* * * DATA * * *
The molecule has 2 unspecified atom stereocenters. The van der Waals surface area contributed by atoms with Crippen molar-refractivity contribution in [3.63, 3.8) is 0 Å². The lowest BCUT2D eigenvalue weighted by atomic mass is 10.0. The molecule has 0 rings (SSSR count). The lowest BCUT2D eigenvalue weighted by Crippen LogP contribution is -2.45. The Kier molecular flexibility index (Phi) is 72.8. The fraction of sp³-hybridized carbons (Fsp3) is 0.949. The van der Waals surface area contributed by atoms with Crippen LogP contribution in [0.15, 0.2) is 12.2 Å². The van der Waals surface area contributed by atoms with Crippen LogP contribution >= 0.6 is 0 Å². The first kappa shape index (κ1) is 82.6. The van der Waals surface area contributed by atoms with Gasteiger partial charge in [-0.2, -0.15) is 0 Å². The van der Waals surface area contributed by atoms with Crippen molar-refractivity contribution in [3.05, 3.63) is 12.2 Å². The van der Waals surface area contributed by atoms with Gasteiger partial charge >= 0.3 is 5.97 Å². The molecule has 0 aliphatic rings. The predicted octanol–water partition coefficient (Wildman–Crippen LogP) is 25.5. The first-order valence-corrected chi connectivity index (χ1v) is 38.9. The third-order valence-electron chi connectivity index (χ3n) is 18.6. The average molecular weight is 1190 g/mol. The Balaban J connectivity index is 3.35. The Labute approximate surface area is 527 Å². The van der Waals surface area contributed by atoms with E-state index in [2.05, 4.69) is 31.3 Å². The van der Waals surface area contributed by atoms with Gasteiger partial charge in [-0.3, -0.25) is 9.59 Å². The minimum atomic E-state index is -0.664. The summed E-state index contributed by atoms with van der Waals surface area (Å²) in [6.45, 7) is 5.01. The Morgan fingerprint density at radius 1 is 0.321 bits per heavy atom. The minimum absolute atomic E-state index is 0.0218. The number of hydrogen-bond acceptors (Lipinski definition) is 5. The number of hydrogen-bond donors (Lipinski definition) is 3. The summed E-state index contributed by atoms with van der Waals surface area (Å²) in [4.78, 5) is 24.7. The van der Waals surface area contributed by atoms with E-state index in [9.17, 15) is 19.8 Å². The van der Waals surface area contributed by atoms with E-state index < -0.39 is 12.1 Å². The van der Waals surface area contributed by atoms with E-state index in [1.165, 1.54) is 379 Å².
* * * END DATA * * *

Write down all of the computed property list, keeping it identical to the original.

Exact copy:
The molecule has 2 unspecified atom stereocenters. The van der Waals surface area contributed by atoms with Crippen molar-refractivity contribution in [3.63, 3.8) is 0 Å². The lowest BCUT2D eigenvalue weighted by atomic mass is 10.0. The molecule has 0 rings (SSSR count). The lowest BCUT2D eigenvalue weighted by Crippen LogP contribution is -2.45. The Kier molecular flexibility index (Phi) is 72.8. The fraction of sp³-hybridized carbons (Fsp3) is 0.949. The van der Waals surface area contributed by atoms with Crippen LogP contribution in [0.15, 0.2) is 12.2 Å². The van der Waals surface area contributed by atoms with Crippen LogP contribution >= 0.6 is 0 Å². The first kappa shape index (κ1) is 82.6. The van der Waals surface area contributed by atoms with Gasteiger partial charge in [-0.2, -0.15) is 0 Å². The van der Waals surface area contributed by atoms with Crippen molar-refractivity contribution in [3.05, 3.63) is 12.2 Å². The van der Waals surface area contributed by atoms with Gasteiger partial charge >= 0.3 is 5.97 Å². The molecule has 0 aliphatic rings. The predicted octanol–water partition coefficient (Wildman–Crippen LogP) is 25.5. The first-order valence-corrected chi connectivity index (χ1v) is 38.9. The third-order valence-electron chi connectivity index (χ3n) is 18.6. The average molecular weight is 1190 g/mol. The Balaban J connectivity index is 3.35. The Labute approximate surface area is 527 Å². The van der Waals surface area contributed by atoms with E-state index in [2.05, 4.69) is 31.3 Å². The van der Waals surface area contributed by atoms with Gasteiger partial charge in [-0.3, -0.25) is 9.59 Å². The minimum atomic E-state index is -0.664. The summed E-state index contributed by atoms with van der Waals surface area (Å²) in [6.45, 7) is 5.01. The Morgan fingerprint density at radius 1 is 0.321 bits per heavy atom. The minimum absolute atomic E-state index is 0.0218. The number of hydrogen-bond acceptors (Lipinski definition) is 5. The number of hydrogen-bond donors (Lipinski definition) is 3. The summed E-state index contributed by atoms with van der Waals surface area (Å²) in [4.78, 5) is 24.7. The van der Waals surface area contributed by atoms with E-state index in [9.17, 15) is 19.8 Å². The van der Waals surface area contributed by atoms with E-state index < -0.39 is 12.1 Å². The van der Waals surface area contributed by atoms with E-state index in [1.165, 1.54) is 379 Å².